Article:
Idaho jury awards more than $1 million to drag performer who was defamed by conservative blogger


A North Idaho jury awarded a drag performer more than $1 million in damages last week after finding a local conservative blogger defamed him.

The jury unanimously determined  that blogger Summer Bushnell defamed Eric Posey, a Post Falls resident who performs as Mona Liza Million, when Bushnell  falsely claimed he exposed his genitals while performing at Coeur d'Alene's Pride in the Park in 2022.

"As Humans we must first learn to love before the change happens. It is everyone's First Amendment right to Freedom of Speech, however, for every action there is an equal or opposite reaction," Posey said in a statement following the verdict. "I am so grateful that the jury was attentive, and that they rejected the lies that put me in a dark place for nearly two years."

Jurors awarded Posey $926,000 in compensatory damages along with an additional $250,000 in punitive damages, finding Bushnell knew her allegations were false when she made them or that the accusations were made with reckless disregard for the truth.

"Can this guy be arrested for exposing his genitals to minors?" Bushnell wrote in one Facebook post, according to Posey's complaint.

She runs The Bushnell Report that describes itself as providing "North Idaho News from a liberty and freedom viewpoint, according to the website.

Bushnell posted online her claims and edited video, in which Posey's pelvic area was blurred.  It went viral, especially in conservative circles. Her claims prompted a police investigation which found that Posey did not expose himself. Prosecutors declined to press charges.

The Pride in the Park event was already national news with dozens of members of the white supremacist group, Patriot Front, being arrested enroute to the celebration.

Posey sued Bushnell for defamation in September 2022. The jury  sided with Posey last week following a five-day trial.

"This is a jury of 12 community members from Kootenai County who unanimously found that Ms. Bushnell defamed Mr. Posey," Posey's attorney, Wendy Olson, said in an interview Tuesday. "It sends message that truth matters and facts matter and you can't dehumanize and defame someone just to serve your own purposes."

Defamation requires significant proof in court, Olson noted. This case is unique because it deals with non-traditional media and social media posts, she said.

The verdict says that even in this new media landscape "juries are going to care, particularly (regarding) statements that accuse people of a crime. (They) have to have facts to support them."

"There's a potential to really do a lot of harm to someone," Olson said.

Bushnell's attorney, D. Colton Boyles, did not respond to request for comment.

Boyles told jurors that his client's allegations were "close to the line" but didn't cross the line to defamation, The Coeur d'Alene Press reported.

Boyles said Bushnell's "honest belief" is that Posey exposed himself, though she admitted on the witness stand that she never saw the "fully exposed genitals" she described to others, according to The Press.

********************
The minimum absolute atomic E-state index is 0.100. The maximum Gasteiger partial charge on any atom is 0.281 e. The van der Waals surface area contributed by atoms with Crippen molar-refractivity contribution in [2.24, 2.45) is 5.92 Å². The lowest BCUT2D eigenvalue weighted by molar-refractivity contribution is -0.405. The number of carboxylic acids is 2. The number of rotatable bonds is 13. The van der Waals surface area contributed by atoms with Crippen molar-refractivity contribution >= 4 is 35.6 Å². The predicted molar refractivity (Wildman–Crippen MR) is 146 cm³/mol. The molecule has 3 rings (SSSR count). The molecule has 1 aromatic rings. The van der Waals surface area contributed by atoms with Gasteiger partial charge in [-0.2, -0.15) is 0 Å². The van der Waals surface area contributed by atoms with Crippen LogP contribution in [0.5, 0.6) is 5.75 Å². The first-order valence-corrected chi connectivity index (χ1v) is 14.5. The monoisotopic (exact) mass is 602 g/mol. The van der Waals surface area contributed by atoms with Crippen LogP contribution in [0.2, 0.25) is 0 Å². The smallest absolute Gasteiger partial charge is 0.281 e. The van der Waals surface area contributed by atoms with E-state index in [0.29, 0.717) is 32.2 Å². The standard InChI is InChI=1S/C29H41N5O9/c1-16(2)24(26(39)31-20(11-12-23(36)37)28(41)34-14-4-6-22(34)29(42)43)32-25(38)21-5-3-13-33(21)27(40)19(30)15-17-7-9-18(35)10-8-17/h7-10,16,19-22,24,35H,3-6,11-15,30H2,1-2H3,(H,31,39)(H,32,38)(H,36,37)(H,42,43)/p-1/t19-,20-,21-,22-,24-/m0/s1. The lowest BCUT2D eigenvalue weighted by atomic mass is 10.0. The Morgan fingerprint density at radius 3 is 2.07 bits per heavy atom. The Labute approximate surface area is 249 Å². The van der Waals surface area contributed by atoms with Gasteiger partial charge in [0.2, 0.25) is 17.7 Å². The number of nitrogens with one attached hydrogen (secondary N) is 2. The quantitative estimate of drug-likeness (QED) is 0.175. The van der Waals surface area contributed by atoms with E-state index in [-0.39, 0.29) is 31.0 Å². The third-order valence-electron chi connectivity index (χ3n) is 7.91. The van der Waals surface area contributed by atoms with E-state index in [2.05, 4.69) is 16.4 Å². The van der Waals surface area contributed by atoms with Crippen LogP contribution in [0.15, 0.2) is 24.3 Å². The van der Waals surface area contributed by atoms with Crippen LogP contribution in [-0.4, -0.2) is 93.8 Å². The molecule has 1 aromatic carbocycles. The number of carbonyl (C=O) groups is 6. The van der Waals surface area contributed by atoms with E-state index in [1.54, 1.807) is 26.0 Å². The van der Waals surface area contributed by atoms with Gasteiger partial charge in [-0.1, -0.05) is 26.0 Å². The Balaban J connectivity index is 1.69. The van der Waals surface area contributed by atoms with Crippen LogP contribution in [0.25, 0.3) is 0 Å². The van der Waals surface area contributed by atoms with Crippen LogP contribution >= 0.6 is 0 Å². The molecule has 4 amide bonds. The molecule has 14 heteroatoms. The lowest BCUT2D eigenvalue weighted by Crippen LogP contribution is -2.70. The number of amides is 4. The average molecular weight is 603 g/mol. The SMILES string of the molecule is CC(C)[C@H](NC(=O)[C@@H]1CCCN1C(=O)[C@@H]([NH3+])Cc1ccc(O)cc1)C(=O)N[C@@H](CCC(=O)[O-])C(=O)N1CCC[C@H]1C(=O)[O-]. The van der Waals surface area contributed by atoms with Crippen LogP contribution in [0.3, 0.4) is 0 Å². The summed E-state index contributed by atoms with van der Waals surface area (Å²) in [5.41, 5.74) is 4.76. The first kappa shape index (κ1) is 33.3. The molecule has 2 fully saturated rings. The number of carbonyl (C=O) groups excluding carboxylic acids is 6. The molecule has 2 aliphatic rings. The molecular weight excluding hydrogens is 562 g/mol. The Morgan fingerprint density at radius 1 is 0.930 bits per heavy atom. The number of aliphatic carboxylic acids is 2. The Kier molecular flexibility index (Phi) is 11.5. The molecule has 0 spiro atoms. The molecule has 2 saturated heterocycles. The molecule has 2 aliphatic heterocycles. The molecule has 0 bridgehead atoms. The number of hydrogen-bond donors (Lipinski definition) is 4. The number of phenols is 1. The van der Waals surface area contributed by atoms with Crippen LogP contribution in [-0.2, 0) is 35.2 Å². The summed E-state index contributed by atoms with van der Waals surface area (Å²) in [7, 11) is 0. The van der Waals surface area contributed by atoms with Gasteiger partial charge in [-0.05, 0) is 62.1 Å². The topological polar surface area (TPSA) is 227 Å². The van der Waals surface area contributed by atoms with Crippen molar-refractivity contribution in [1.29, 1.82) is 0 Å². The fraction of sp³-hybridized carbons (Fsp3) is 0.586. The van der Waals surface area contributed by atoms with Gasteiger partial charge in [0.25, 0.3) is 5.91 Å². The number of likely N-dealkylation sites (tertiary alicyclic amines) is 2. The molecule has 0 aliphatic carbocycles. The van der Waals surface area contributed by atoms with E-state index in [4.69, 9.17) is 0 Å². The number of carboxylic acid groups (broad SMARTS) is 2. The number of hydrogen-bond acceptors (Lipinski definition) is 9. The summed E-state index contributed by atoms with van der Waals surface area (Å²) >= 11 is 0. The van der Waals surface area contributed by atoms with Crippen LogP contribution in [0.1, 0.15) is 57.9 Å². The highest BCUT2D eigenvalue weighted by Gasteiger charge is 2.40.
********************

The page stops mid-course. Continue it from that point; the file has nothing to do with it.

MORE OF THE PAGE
Bushnell's attorney, Boyles, has  his own ties with the far-right .

In an Epoch Times documentary, Boyles pushed deep state conspiracy theories about Child Protective Services, calling it "a state- and federal-funded kidnapping system." In 2021, Boyles donated $500 to Post Falls School Board candidate David Reilly, a former radio host who has expressed antisemitic views and attended the 2017 white supremacist Unite the Right rally in Charlottesville, Virginia.

The jury asked the judge if they could require Bushnell to take down her posts about Posey and require an apology. The judge, according to The Coeur d'Alene Press, said they couldn't add those requirements.

Bushnell posted an article about the verdict to her Facebook page but has not otherwise publicly acknowledged the ruling.

"It's a pretty clear signal that the jury thought that Ms. Bushnell had harmed Mr. Posey," Olson said .

Many of Bushnell's claims remain posted online, Olson said, each day the falsehoods remain on her website and social media pages, Bushnell continues to defame Posey.

An apology and removing the claims from her website would go a long way, Olson said.

"Mr. Posey suffered tremendous harm over the last two years," Olson said. "It altered his life forever and that information will be on the internet forever and so I think that a public apology that would also be on the internet forever would be helpful."

Following the reading of the verdict, jurors met Posey outside the courthouse to hug him or shake hands.

"I'm really glad you got the justice you deserve," one juror said, embracing Posey, The Press reported.

"I'm so sorry you went through this," another juror said.

The verdict is also a statement about society and what is acceptable, Posey said in his statement.

"To the wonderful, beautiful state of Idaho, and to all my fellow Gems, regardless of differences or opinions, I love you all. There is a lot of work to be done, and I apologize that our state was connected to such vile lies," Posey said. "I would hope that everyone would lead a life of Love, Kindness and Respect. Light will always supersede darkness."


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